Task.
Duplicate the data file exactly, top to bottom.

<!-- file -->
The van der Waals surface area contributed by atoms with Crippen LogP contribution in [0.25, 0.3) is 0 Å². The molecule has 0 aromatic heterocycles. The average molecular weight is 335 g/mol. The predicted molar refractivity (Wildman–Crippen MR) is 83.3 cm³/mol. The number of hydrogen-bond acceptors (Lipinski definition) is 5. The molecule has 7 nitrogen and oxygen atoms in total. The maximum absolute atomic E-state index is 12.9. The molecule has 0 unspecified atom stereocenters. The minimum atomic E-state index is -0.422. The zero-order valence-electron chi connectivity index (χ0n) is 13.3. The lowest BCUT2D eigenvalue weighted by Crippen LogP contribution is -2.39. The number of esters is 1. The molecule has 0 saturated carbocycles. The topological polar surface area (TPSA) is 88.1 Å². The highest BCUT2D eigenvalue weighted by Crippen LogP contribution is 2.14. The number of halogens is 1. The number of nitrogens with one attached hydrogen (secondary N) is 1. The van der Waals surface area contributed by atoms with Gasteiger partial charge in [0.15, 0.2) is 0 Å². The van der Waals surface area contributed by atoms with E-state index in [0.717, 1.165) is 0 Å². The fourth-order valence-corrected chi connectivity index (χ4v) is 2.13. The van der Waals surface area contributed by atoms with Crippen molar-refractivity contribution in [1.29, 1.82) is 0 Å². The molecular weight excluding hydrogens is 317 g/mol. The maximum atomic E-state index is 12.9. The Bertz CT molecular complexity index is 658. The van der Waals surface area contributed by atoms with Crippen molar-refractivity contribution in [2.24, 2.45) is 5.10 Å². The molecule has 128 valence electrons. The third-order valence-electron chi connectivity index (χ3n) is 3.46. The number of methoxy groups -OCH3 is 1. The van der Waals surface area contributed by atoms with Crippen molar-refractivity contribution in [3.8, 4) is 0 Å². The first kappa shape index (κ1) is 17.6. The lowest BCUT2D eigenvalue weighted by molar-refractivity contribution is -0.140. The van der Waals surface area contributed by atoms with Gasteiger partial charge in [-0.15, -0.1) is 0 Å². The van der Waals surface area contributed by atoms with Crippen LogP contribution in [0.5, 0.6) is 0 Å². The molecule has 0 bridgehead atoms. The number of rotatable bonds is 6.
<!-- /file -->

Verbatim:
The van der Waals surface area contributed by atoms with Crippen LogP contribution in [0.25, 0.3) is 0 Å². The molecule has 0 aromatic heterocycles. The average molecular weight is 335 g/mol. The predicted molar refractivity (Wildman–Crippen MR) is 83.3 cm³/mol. The number of hydrogen-bond acceptors (Lipinski definition) is 5. The molecule has 7 nitrogen and oxygen atoms in total. The maximum absolute atomic E-state index is 12.9. The molecule has 0 unspecified atom stereocenters. The minimum atomic E-state index is -0.422. The zero-order valence-electron chi connectivity index (χ0n) is 13.3. The lowest BCUT2D eigenvalue weighted by Crippen LogP contribution is -2.39. The number of esters is 1. The molecule has 0 saturated carbocycles. The topological polar surface area (TPSA) is 88.1 Å². The highest BCUT2D eigenvalue weighted by Crippen LogP contribution is 2.14. The number of halogens is 1. The number of nitrogens with one attached hydrogen (secondary N) is 1. The van der Waals surface area contributed by atoms with Gasteiger partial charge in [0.15, 0.2) is 0 Å². The van der Waals surface area contributed by atoms with E-state index in [0.717, 1.165) is 0 Å². The fourth-order valence-corrected chi connectivity index (χ4v) is 2.13. The van der Waals surface area contributed by atoms with Crippen molar-refractivity contribution in [1.29, 1.82) is 0 Å². The molecular weight excluding hydrogens is 317 g/mol. The maximum atomic E-state index is 12.9. The Bertz CT molecular complexity index is 658. The van der Waals surface area contributed by atoms with Crippen molar-refractivity contribution in [2.24, 2.45) is 5.10 Å². The molecule has 128 valence electrons. The third-order valence-electron chi connectivity index (χ3n) is 3.46. The number of methoxy groups -OCH3 is 1. The van der Waals surface area contributed by atoms with Crippen molar-refractivity contribution in [3.8, 4) is 0 Å². The first kappa shape index (κ1) is 17.6. The lowest BCUT2D eigenvalue weighted by molar-refractivity contribution is -0.140. The van der Waals surface area contributed by atoms with Gasteiger partial charge in [-0.15, -0.1) is 0 Å². The van der Waals surface area contributed by atoms with Crippen LogP contribution in [0.5, 0.6) is 0 Å². The molecule has 0 bridgehead atoms. The number of rotatable bonds is 6.